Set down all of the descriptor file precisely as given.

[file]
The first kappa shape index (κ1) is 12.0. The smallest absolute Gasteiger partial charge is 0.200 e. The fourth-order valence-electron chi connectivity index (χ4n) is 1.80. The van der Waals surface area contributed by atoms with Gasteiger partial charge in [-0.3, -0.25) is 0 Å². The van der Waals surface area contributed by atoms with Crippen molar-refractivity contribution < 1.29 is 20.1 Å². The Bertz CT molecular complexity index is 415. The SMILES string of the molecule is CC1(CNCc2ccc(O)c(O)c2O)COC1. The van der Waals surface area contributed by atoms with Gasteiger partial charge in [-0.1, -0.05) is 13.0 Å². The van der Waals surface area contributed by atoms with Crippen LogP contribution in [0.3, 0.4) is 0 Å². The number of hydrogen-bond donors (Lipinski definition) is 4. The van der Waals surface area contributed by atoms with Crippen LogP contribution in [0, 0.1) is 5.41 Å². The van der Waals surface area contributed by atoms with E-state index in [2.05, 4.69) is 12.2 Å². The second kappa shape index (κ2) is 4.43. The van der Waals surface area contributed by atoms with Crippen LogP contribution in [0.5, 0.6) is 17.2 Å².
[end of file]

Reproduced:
The first kappa shape index (κ1) is 12.0. The smallest absolute Gasteiger partial charge is 0.200 e. The fourth-order valence-electron chi connectivity index (χ4n) is 1.80. The van der Waals surface area contributed by atoms with Gasteiger partial charge in [-0.3, -0.25) is 0 Å². The van der Waals surface area contributed by atoms with Crippen molar-refractivity contribution < 1.29 is 20.1 Å². The Bertz CT molecular complexity index is 415. The SMILES string of the molecule is CC1(CNCc2ccc(O)c(O)c2O)COC1. The van der Waals surface area contributed by atoms with Gasteiger partial charge in [-0.1, -0.05) is 13.0 Å². The van der Waals surface area contributed by atoms with Crippen LogP contribution in [0.3, 0.4) is 0 Å². The number of hydrogen-bond donors (Lipinski definition) is 4. The van der Waals surface area contributed by atoms with Crippen LogP contribution in [0, 0.1) is 5.41 Å². The van der Waals surface area contributed by atoms with E-state index in [2.05, 4.69) is 12.2 Å². The second kappa shape index (κ2) is 4.43. The van der Waals surface area contributed by atoms with Crippen LogP contribution in [0.5, 0.6) is 17.2 Å².